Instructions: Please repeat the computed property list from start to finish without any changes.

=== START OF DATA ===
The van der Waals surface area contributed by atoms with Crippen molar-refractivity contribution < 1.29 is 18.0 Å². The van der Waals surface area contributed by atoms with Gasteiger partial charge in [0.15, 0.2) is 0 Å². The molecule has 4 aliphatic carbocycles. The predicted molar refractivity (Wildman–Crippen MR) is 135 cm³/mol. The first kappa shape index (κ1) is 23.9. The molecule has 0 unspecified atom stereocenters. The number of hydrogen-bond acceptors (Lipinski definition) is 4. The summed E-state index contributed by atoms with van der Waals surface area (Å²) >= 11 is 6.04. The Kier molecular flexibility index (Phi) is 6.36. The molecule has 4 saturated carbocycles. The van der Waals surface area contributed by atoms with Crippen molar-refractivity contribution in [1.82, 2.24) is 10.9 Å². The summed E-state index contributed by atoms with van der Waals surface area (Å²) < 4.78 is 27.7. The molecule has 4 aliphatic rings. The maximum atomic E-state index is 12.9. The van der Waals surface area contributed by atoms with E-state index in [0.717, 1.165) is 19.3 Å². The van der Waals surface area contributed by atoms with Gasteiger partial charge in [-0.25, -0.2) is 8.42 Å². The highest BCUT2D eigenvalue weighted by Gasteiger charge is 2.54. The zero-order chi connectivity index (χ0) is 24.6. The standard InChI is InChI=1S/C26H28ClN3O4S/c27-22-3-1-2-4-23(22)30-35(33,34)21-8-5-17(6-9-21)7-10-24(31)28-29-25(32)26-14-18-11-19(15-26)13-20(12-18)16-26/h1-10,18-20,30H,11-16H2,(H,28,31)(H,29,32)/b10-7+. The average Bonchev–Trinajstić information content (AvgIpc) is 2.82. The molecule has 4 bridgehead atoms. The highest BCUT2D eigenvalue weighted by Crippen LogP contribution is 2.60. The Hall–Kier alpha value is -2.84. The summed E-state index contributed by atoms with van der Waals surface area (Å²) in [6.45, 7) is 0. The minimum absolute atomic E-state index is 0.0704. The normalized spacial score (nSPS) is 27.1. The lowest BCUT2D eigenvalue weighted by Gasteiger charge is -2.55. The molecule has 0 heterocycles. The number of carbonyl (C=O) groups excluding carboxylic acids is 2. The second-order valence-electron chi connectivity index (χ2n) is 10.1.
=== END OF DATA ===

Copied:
The van der Waals surface area contributed by atoms with Crippen molar-refractivity contribution < 1.29 is 18.0 Å². The van der Waals surface area contributed by atoms with Gasteiger partial charge in [0.15, 0.2) is 0 Å². The molecule has 4 aliphatic carbocycles. The predicted molar refractivity (Wildman–Crippen MR) is 135 cm³/mol. The first kappa shape index (κ1) is 23.9. The molecule has 0 unspecified atom stereocenters. The number of hydrogen-bond acceptors (Lipinski definition) is 4. The summed E-state index contributed by atoms with van der Waals surface area (Å²) >= 11 is 6.04. The Kier molecular flexibility index (Phi) is 6.36. The molecule has 4 saturated carbocycles. The van der Waals surface area contributed by atoms with Crippen molar-refractivity contribution in [1.82, 2.24) is 10.9 Å². The summed E-state index contributed by atoms with van der Waals surface area (Å²) < 4.78 is 27.7. The molecule has 4 aliphatic rings. The maximum atomic E-state index is 12.9. The van der Waals surface area contributed by atoms with E-state index in [0.717, 1.165) is 19.3 Å². The van der Waals surface area contributed by atoms with Gasteiger partial charge in [-0.25, -0.2) is 8.42 Å². The highest BCUT2D eigenvalue weighted by Gasteiger charge is 2.54. The zero-order chi connectivity index (χ0) is 24.6. The standard InChI is InChI=1S/C26H28ClN3O4S/c27-22-3-1-2-4-23(22)30-35(33,34)21-8-5-17(6-9-21)7-10-24(31)28-29-25(32)26-14-18-11-19(15-26)13-20(12-18)16-26/h1-10,18-20,30H,11-16H2,(H,28,31)(H,29,32)/b10-7+. The average Bonchev–Trinajstić information content (AvgIpc) is 2.82. The molecule has 4 bridgehead atoms. The highest BCUT2D eigenvalue weighted by Crippen LogP contribution is 2.60. The Hall–Kier alpha value is -2.84. The summed E-state index contributed by atoms with van der Waals surface area (Å²) in [6.45, 7) is 0. The minimum absolute atomic E-state index is 0.0704. The normalized spacial score (nSPS) is 27.1. The lowest BCUT2D eigenvalue weighted by Gasteiger charge is -2.55. The molecule has 0 heterocycles. The number of carbonyl (C=O) groups excluding carboxylic acids is 2. The second-order valence-electron chi connectivity index (χ2n) is 10.1.